Description: Home to more than 2,275 animals with more than 330 species represented, the Milwaukee County Zoo is one of Milwaukee’s finest attractions. All visitors will receive free admission to the Milwaukee County Zoo on this day, although the parking fee remains in effect. CLICK HERE for more information.


Milwaukee County Zoo (MAP)
10001 W. Blue Mound Road
Milwaukee, WI 53226

 

 

 

 

 

 

 

 

 

 

 

 

 

 

 

 

 

 

 

 

 

 

 

 

 

 

 

 

 

 

 

 

 

 

 

 

 

 

 

 

 

 

 

 

 

 

 

 

 

 

 

 

 

 

 

 

 

 

 

 

 

 

 

 

 

 

 

 

 

 

 

 

 

 

 

 

 

 

 

 

 

 

 

 

 

 

 

 

 

 

 

 

 

 

 

 

 

 

 

 

 

 

 

 

 

 

 

 

 

 

 

 

 

 

 

 

 

 

 

 

 

 

 

 

 

 

 

 

 

 

 

 

 

 

 

 

 

 

 

 

 

 

 

 

 

 

 

 

 

 

 

 

 

 

 

 

 

 

 

 

 

 

 

 

 

 

 

 

 

 

 

 

 

 

 

 

 

 

 

 

 

 

 

 

 

 

 

 

 

 

 

 

 

 

 

 

 

 

 

 

 

 

 

 

 

 

 

 

 

 

 

 

 

 

 

 

 

 

 

 

 

 

 

 

 

 

 

 

 

 

 

 

 

 

 

 

 

 

 

 

 

 

 

 

 

 

 

 

 

 

 

 

 

 

 

 

 

 

 

 

 

 

 

 

 

 

 

 

 

 

 

 

 

 

 

 

 

 

 

 

 

 

 

 

 

 

 

 

 

 

 

 

 

 

 

 

 

 

 

 

 

 

 

 

 

 

 

 

 

 

 

 

 

 

 

 

 

 

 

 

 

 

 

 

 

 

 

 

 

 

 

 

 

 

 

 

 

 

 

 

 

 

 

 

 

 

 

 

 

 

 

 

 

 

 

 

 

 

 

 

 

 

 

 

 

 

 

 

 

 

 

 

 

 

 

 

 

 

 

 

 

 

 

 

 

 

 

 

 

 

 

 

 

 

 

 

 

 

 

 

 

 

 

 

 

 

 

 

 

 

 

 

 

 

 

 

 

 

 

 

 

 

 

 

 

 

 

 

 

 

 

 

 

 

 

 

 

 

 

 

 

 

 

 

 

 

 

 

 

 

 

 

 

 

 

 

 

 

 

 

 

 

 

 

 

 

 

 

 

 

 

 

 

 

 

 

 

 

 

 

 

 

 

 

 

 

 

 

 

 

 

 

 

 

 

 

 

 

 

 

 

 

 

 

 

 

 

 

 

 

 

 

 

 

 

 

 

 

 

 

 

 

 

 

 

 

 

 

 

 

 

 

 

 

 

 

 

 

 

 

 

 

 

 

 

 

 

 

 

 

 

 

Dear Friend,

 

Several legislative committees met this week and state aid numbers for the current school year based off of the September head count were released. Information about fall and Halloween events in the community and across the state have also been included. Please continue reading for more information.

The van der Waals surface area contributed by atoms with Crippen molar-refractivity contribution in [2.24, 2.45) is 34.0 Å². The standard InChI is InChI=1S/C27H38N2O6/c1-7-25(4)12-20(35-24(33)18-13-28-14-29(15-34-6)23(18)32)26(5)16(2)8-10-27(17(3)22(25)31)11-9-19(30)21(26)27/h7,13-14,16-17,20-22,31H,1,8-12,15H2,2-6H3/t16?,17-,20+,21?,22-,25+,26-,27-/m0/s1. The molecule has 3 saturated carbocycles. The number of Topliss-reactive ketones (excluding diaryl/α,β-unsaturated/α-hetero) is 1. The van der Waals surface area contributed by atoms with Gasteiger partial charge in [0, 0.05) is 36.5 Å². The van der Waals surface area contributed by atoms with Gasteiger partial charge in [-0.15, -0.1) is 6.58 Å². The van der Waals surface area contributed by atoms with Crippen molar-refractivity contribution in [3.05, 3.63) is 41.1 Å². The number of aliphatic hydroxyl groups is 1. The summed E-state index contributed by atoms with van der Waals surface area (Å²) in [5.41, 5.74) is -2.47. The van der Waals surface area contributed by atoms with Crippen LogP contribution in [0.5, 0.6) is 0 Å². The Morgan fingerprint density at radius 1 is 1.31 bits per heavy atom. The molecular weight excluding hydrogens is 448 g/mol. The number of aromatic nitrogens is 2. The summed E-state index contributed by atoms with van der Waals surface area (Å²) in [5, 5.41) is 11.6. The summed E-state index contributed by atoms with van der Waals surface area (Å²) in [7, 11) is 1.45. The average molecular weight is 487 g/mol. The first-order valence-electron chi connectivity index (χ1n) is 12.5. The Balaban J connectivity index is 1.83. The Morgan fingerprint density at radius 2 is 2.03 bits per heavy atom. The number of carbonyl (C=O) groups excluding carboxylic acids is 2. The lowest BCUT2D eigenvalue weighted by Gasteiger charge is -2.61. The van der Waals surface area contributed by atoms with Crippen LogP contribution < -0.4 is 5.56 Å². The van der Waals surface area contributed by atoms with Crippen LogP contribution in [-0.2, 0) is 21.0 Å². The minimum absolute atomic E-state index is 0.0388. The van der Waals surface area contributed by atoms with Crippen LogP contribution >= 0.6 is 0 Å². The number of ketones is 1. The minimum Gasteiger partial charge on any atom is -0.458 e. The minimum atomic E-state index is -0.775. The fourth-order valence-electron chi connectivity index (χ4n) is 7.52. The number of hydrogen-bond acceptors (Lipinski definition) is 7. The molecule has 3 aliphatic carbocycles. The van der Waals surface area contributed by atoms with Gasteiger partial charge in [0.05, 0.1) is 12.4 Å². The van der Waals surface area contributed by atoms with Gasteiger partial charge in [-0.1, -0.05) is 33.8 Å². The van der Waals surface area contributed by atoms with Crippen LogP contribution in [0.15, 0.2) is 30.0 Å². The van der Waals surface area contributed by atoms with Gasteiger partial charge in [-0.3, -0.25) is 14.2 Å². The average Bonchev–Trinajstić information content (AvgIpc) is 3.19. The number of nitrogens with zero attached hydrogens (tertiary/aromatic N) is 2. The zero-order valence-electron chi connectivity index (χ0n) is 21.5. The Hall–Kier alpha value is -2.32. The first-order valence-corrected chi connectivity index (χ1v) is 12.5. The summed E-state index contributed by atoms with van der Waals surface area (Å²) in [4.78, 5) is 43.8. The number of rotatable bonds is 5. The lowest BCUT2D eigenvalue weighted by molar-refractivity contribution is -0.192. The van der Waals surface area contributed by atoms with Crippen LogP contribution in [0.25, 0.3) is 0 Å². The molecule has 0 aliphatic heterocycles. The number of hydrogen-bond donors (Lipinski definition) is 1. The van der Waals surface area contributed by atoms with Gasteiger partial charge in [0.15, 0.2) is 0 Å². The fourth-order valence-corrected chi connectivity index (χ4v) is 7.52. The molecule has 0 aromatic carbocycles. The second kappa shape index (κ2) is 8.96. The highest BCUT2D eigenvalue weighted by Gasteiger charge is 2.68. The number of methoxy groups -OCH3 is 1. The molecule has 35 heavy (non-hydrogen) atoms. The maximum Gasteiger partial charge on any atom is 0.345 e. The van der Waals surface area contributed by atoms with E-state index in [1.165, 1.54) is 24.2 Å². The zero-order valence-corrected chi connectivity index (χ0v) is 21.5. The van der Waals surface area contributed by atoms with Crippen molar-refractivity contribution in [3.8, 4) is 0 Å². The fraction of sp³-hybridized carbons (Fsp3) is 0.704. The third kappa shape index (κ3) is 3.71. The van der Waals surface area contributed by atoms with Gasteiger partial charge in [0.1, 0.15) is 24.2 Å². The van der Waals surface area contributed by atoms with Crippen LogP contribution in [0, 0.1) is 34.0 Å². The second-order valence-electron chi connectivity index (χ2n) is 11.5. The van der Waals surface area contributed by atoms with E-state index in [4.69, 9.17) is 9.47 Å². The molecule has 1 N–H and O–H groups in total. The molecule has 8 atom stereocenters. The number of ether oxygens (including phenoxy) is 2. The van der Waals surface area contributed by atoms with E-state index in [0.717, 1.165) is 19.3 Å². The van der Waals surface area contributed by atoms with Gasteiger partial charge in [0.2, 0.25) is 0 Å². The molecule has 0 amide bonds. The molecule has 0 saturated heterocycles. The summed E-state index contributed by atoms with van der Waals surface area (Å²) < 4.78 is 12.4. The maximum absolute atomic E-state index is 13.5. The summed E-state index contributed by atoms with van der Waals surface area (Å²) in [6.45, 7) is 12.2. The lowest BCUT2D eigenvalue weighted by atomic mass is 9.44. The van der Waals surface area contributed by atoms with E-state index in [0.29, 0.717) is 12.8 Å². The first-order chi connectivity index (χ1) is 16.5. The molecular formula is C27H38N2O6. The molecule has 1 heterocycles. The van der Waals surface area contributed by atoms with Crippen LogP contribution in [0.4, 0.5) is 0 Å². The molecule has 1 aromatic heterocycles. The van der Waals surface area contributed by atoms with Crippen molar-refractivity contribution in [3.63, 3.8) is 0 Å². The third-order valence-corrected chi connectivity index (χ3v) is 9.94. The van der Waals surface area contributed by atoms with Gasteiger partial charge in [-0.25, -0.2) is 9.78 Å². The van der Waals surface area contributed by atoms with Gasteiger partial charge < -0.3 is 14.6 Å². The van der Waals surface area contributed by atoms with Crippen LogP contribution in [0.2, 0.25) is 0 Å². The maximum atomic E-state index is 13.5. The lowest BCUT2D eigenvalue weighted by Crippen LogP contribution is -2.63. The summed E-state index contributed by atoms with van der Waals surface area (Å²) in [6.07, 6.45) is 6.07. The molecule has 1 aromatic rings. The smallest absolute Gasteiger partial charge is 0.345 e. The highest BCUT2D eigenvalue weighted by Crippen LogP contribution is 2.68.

Sincerely,

Chris Larson
State Senator, District 7

 

 

 

Schools Disappointed by State Aid Numbers

Earlier this week, the Wisconsin Department of Public Instruction released the state aid numbers for Wisconsin's public schools. Unfortunately, for most communities these recently announced figures do little to alleviate concerns for neighborhood schools in the upcoming school year.

 

According to the Department of Public Instruction, 64% of Wisconsin's public school districts, or 272 of 424, will receive less school aid for the 2012-2013 school year than they did the previous year. Included in this list of school districts are Milwaukee Public Schools and the St. Francis School District, which are facing cuts of over $3.21 million and $146,000 respectively.

 

These cuts will mean that schools will have to cope with 7% less in funding compared to what they received prior to the passage of the 2011-2013 Biennial Budget. According to the Wisconsin Association of School District Administrators (WASDA) survey done during the last school year, many school districts expected to scrape by after the first round of cuts from Governor Walker's budget were put into effect last year. However, school districts cautioned that the second round of cuts set to take effect during the 2012-2013 school year would be nearly impossible to handle.

 

Below is a chart detailing the state aid our public schools received prior to the passage of Governor Walker's budget and what schools in our community should expect this year.

 

School District 2010-11 Aid 2012-13 Aid Dollar Change
Cudahy $17,266,839 $16,291,626 -$975,213
Milwaukee $593,813,288 $528,736,183 -$65,077,105
Oak Creek-Franklin $28,786,367 $26,303,954 -$2,482,413
South Milwaukee $21,167,890 $19,519,232 -$1,648,658
St. Francis $4,023,624 $3,370,387 -$653,237